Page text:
28
Feb
08

Nutrition, Supplements, and our Environment…

I have been studying ways to change our diet and improve out health for a couple of years now.  It started with Crystal Miller’s website and the purchase of Nourishing Traditions and progressed from there.  I was convinced it would take a lot of money to eat a “healthy” lifestyle.  However, I have changed my tune and believe what you spend eating the right food and supplements you save in doctor’s office visits, prescriptions, and over-the-counter medication.  Also, by eating more “whole” foods you tend to not suffer from hunger pangs in between meals.  Two of the best resources for me are Mercola and Weston A. Price

Here are a few things I changed at the beginning of my journey to leading a healthier lifestyle (somewhat in order).  *May I note my husband has been SO supportive and accommodating through it all.

First things first:

No Soda

Drink Raw Milk (no homogenized, pasteurized, soy, or otherwise milk)

Bake My Own Bread

Whole Grains (whole wheat flours, organic oatmeal, steel-cut oats, whole wheat or gluten-free pasta, etc.)

No More Processed Foods (boxed cereal, spaghetti sauce, etc.)

Kefir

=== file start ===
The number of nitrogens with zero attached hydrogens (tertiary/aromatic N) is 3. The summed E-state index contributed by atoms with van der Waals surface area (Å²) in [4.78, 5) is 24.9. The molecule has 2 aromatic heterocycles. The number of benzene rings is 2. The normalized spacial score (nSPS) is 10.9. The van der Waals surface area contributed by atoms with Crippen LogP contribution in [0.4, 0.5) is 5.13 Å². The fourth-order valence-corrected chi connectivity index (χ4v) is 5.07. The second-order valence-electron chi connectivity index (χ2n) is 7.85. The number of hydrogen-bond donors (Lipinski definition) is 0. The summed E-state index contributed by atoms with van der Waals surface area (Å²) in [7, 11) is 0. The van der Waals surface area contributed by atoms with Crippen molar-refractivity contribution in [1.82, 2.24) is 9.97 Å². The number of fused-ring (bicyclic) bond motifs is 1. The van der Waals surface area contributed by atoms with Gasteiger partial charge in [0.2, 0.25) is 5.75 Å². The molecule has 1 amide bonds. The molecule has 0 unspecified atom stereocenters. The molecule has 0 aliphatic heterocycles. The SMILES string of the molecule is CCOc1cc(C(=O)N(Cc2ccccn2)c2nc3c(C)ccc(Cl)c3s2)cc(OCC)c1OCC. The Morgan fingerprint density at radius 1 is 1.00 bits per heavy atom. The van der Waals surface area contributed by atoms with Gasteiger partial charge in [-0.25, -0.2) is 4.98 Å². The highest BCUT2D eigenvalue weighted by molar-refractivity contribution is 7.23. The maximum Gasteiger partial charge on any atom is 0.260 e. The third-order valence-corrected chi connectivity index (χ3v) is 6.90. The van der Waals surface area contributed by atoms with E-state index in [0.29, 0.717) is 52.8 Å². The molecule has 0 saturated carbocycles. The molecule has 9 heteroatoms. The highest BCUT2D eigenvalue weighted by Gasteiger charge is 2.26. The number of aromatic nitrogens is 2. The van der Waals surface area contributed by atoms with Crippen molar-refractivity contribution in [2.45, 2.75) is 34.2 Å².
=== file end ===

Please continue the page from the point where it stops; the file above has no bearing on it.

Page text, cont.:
Organic Raw Sugar, Raw Honey, and Stevia

Apple Cider Vinegar

As we adjusted to these changes I gradually began adding to it little-by-little.

Organic, Local, or Homegrown produce only:

This helps not only your health, but the environment by buying locally.  Good Reading: Animal, Vegetable, Miracle (my aunt gave me a copy knowing I would be intrigued)

Path To Freedom is also a wonderful sight.

Homegrown and/or Grass-Fed Meat:

Chicken and Eggs-homegrown

Pork-locally raised

Beef-grass-fed, no hormones or antibiotics

Lamb-homegrown

Venison

Cooking from Scratch:

Crystal Miller has a wonderful site with recipes for baking and cooking from scratch.  She discusses the importance of soaking your grains, rice, and beans along with homemade beauty product recipes.

At our home I am the sole chef (unless the grill is used).  Grilling can alter food and should be used sparingly.

I bake my own bread products (sourdough, whole wheat, pizza dough, tortillas, etc.).  I also do a lot of canning, drying, and freezing produce from the garden to eat throughout the winter months.  We use stainless steel and cast iron cookware and glass storage containers as much as possible to prevent metals and toxins from the plastic from leaching into our food.  I would also like to discontinue the use of our microwave.  I use it as sparingly as possible now.

One new addition to our household is a juicer.  I ended up with an ulcer a few years ago, treated it with expensive prescription only to have it return.  So, the juicer is first and foremost for cabbage juice to treat my ulcer.  From there I hope to get more creative and make it a part of our routine.

For the Future:

The Purchase of a Grain Mill

The Construction of a Cheese Press

The Construction or Purchase of a Solar Oven

And hopefully someday the construction of an Off-Grid home with as many organic, reclaimed, non-toxic, and environmentally friendly additions as we can afford and find.